I grew up with war stories.
My grandmother liked to entertain uns with stories form the “Emmsiedlung”, and I do mean entertain. She could find something worth laughing about in everything. And the stories were funny. In retrospect, I do not remember my grandfather adding anything to her stories, or even mentioning the war , he seemed quiet, not keen on talking about those times.
Even thought the anecdotes of my grandmother were meant to make us laugh, they also meant that we knew what had happened to her family during those years. She often tried to make light of what she had been through but the anguish she had felt was still palpable. And she could switch from being funny to being serious rather quickly.
The one time she travelled secretly, without the necessary permission from the authorities, from Silesia to the Eifel on a train in order to get help for my sick father, who was 5 or 6 years old at the time,  seems to me, still today, as something unbearably scary (and brave) to do.
Needless to say, I grew up with rather a resentment against Germans, “Preisen” how we used to call them. That changed when I was a teenager and began to find a liking in German literature and culture. But the deep fear and hate of authoritarian regimes is something that I felt very early and that, of course, never went away.
Another consequence of the lively stories my family told is that I felt their fear and I made it mine. The fear of being woken up in the middle of the night and having to leave everything behind, like it happened to my grandparents, that is one of the irrational fears that I carried with my for year. I remember that even when I was at university in Brussels, I used to sleep with a full outfit of clothes and a pair of shoes next to my bed, laid out so that I could get dressed in less then a minute, and i always had a bag with my most important belongings standing next to the bed as well …  I don´t remember when I stopped doing this, but I must have been well into my twenties … and sometimes now, again, I find myself making a quick mental inventory of the things that I would grab if we had to leave everything very quickly (now my list includes my two cats which makes things a bit more complicated .. )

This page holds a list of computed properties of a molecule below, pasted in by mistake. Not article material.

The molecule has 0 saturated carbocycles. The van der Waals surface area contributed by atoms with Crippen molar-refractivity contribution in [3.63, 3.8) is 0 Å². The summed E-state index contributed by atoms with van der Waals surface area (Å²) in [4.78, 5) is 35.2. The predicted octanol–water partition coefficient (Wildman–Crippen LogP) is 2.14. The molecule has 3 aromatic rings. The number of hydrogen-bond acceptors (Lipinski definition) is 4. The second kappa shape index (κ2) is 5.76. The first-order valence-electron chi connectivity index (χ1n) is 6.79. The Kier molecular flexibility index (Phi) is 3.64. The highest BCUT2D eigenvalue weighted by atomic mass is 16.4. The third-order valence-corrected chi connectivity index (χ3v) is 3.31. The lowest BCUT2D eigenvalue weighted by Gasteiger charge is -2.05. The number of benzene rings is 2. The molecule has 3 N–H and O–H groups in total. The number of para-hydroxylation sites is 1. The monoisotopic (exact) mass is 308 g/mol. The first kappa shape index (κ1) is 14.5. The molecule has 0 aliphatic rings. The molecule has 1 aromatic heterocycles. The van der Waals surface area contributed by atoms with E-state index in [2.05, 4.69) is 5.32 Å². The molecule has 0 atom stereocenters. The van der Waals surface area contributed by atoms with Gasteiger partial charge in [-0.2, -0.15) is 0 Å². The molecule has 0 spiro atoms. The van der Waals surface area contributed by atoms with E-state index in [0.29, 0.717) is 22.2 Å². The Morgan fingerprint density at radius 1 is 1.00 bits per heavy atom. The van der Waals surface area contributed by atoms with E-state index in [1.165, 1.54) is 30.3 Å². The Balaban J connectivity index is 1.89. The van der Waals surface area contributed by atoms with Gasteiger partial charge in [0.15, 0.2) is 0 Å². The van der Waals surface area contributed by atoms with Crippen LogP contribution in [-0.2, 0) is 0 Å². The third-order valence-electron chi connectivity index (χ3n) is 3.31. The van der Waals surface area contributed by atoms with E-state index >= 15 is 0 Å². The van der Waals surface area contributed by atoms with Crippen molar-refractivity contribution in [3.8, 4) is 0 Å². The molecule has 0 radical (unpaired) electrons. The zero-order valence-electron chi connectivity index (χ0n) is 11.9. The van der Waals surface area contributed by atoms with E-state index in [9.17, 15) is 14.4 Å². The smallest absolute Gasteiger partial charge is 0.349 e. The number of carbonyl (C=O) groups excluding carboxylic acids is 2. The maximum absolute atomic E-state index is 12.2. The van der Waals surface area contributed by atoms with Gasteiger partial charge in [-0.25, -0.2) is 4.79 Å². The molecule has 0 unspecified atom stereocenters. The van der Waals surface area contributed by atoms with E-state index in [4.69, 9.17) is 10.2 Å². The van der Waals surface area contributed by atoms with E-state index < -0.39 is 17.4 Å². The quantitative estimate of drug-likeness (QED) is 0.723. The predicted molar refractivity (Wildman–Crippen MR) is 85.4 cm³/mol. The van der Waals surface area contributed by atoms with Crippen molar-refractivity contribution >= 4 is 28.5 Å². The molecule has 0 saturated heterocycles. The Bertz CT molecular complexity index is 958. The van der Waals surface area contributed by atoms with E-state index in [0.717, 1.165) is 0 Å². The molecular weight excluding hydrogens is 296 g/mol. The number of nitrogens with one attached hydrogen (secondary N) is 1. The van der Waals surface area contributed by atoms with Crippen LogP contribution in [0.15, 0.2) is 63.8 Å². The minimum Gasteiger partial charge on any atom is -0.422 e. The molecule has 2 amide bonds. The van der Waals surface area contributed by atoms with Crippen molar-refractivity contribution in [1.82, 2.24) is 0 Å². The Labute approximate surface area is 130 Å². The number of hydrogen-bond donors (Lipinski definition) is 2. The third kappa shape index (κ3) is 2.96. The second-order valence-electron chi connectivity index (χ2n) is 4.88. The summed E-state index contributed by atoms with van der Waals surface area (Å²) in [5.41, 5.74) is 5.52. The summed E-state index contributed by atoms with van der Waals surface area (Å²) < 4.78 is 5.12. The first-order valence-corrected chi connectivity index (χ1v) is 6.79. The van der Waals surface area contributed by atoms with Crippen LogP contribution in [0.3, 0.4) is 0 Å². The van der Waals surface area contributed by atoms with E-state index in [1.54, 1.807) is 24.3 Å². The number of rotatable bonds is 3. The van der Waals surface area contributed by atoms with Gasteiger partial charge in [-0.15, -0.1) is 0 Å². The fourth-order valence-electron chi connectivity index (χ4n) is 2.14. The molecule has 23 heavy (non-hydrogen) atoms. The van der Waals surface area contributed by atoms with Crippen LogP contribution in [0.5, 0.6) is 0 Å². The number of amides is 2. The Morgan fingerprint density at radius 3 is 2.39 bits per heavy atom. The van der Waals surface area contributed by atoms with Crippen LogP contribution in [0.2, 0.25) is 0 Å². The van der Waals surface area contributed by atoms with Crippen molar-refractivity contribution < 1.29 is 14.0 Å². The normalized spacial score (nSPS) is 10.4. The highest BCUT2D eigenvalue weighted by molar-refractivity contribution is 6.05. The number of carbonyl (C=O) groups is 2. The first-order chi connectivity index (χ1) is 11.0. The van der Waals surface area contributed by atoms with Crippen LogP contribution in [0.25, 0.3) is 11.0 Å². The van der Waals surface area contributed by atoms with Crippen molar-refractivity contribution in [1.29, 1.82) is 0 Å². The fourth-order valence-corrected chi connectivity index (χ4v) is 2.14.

In these worrying times across the globe and also, especially in Europe, the old ghost come back to haunt me.  I am shocked at people reactions to refugees. How can one not feel compassion for people who had to leave everything behind and who can never go back to their homes, simply because those homes to not exist anymore? How is it possible to treat people who went through horrific experiences as lesser humans? And how on earth is it possible that  people consider themselves “decent” citizens preach, yell, scream and propagate hate and intolerance?

It is in their deeply ugly, grotesquely enraged and empty looks and stupid faces  that I see the spectres of a dark past rising again….

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